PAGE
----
Planktas are odd. Bestiary 5 describes them as “stony creatures formed from the shattered remnants of ancient island civilizations devastated and inundated by natural or magical cataclysms”—okay, check, we got that—“and given life by unleashed magical energies and the anguished spirits of those lost in the tragedies.” Makes sense. Except…planktas do not remain creatures of unleashed energies and spirits—in other words, they are not outsiders or fey or even undead. Instead, they become aberrations—true mortal creatures, albeit alien ones.
Of course, becoming such a creature also means having the drive to procreate…and in the plankta’s case, that means destroying more island civilizations. It’s a grisly life cycle to say the least.
None of that will probably ever come into play at your game table, unless you’re really deeply exploring themes of climate change and island cultures. And even the choice to make them aberrations probably had to do more with behind the scenes math—“We need X number of aberrations in this book, and we only have Y, so get brainstorming.” But once the monster is in print, I find it super interesting to wrestle with the implications of what’s in the stat block.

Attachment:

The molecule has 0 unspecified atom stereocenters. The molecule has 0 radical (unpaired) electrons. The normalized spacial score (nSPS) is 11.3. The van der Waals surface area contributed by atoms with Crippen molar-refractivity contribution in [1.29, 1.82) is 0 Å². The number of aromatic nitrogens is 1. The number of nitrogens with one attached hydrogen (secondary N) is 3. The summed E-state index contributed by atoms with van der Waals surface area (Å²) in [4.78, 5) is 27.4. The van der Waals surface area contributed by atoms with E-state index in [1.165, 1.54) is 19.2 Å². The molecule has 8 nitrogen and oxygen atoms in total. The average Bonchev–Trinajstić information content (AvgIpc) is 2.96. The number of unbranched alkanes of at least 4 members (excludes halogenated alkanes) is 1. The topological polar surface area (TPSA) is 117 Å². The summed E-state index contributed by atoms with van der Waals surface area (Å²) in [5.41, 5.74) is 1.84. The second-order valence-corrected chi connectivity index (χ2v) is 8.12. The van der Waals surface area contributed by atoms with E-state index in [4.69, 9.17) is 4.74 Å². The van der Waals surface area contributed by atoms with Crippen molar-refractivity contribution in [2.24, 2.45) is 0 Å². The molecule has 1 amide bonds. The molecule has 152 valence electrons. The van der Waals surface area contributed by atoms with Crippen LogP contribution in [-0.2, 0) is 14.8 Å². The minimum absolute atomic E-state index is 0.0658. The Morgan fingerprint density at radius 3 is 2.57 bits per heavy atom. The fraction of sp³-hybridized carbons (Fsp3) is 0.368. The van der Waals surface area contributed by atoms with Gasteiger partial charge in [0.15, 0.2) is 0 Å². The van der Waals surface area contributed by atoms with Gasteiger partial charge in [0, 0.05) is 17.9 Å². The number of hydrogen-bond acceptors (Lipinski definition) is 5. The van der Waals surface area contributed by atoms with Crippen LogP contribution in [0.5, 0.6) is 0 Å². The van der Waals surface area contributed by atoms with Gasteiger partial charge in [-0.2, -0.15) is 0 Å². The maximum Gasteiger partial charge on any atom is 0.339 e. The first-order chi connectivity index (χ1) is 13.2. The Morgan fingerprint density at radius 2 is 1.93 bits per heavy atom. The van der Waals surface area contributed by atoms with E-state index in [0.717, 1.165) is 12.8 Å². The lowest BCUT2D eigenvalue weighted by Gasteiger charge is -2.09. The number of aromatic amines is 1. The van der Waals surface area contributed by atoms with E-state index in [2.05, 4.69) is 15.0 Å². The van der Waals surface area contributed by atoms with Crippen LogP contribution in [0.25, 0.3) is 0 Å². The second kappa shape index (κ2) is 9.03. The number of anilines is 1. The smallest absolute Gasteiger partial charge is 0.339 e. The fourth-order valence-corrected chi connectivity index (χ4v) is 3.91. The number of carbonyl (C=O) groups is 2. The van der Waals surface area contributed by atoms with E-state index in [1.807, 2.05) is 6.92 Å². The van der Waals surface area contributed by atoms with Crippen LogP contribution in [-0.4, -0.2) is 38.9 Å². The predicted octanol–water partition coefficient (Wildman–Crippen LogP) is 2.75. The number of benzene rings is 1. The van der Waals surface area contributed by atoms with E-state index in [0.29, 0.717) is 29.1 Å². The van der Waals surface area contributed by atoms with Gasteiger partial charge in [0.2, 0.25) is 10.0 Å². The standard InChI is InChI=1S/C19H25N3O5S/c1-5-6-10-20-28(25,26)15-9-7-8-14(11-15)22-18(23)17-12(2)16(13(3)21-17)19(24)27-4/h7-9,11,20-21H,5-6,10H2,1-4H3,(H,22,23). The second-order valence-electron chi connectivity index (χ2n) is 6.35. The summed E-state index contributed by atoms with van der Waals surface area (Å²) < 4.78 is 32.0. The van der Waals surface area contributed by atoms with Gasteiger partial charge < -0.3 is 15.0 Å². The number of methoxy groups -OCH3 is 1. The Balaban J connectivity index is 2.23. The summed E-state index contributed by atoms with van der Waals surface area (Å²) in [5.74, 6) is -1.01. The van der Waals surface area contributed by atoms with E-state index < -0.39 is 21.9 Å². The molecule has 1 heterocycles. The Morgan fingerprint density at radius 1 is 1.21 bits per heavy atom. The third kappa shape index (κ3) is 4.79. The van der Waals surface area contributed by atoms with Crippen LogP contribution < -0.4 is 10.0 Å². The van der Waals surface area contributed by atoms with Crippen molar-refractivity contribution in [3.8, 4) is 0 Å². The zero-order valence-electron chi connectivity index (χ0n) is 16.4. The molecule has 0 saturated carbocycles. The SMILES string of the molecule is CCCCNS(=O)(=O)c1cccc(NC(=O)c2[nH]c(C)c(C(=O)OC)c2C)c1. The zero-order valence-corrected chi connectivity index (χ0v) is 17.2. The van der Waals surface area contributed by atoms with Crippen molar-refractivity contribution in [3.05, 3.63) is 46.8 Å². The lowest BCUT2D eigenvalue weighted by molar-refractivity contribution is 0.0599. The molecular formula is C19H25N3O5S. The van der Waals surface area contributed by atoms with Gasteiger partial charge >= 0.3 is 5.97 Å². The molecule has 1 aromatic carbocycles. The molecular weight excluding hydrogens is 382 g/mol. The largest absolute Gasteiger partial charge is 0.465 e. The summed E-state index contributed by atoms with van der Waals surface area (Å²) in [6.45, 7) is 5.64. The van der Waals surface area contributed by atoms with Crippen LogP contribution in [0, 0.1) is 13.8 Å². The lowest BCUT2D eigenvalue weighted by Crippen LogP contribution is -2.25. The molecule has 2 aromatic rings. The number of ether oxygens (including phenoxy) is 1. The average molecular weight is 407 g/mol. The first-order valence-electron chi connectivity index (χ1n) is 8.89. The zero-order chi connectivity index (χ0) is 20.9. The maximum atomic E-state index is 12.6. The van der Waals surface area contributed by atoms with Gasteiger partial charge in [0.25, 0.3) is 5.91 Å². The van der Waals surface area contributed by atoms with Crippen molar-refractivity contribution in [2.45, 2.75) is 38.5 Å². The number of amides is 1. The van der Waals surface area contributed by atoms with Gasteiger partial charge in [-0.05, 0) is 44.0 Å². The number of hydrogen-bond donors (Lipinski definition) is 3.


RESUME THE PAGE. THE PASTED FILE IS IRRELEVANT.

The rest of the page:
One more thing about planktas: They are described as animate jumbles of buildings and rock, and the illustration makes them look vaguely hermit crab-like. But that’s by no means made explicit in the text, so their forms might be even more outlandish, depending on the nature of the cataclysm that formed them…
A band of adventures began its career in the shadow of an exploding volcano, ferrying passengers out of the doomed city of Hestius. Now the Hestian Beast, a plankta born of Hestius’s destruction, threatens their adopted home of Sanctis. Now far more experienced and with a clear enemy in sight, this time they resolve to fight rather than ferry.
Ships have been disappearing along Giant’s Foot Strait. A clan of deep merfolk has been blamed, but the truth is a plankta has been raining boulders (and its own discorporated rocky body) on the passing ships. Investigating the mystery may uncover the hitherto unknown sunken city whose destruction birthed the plankta, as well as unlock a runic alphabet that has had researches stumped for years.
The Ringwrack is a vast chain of archipelagos circling the Sea of Rage. Planktas are more common here than anywhere else in the world, thanks to the extreme level of volcanic activity in the region and the destructive procreation of the planktas themselves. Planktas that were fathered rather than arising spontaneously tend to resemble their sire. Those that resemble stony hermit crabs were born from Old Karg, those that resemble weeping whales made of marble were sired by the White Witch, and those that resemble massive iguanas seem to trace back to a mystery progenitor near the equatorial line.
—Pathfinder Bestiary 5 195
I have feelings about 2019. I have feelings about the last decade. I’ll save them for another day, but suffice it to say I’m ready for 2020 in a big way. Happy New Year, everyone.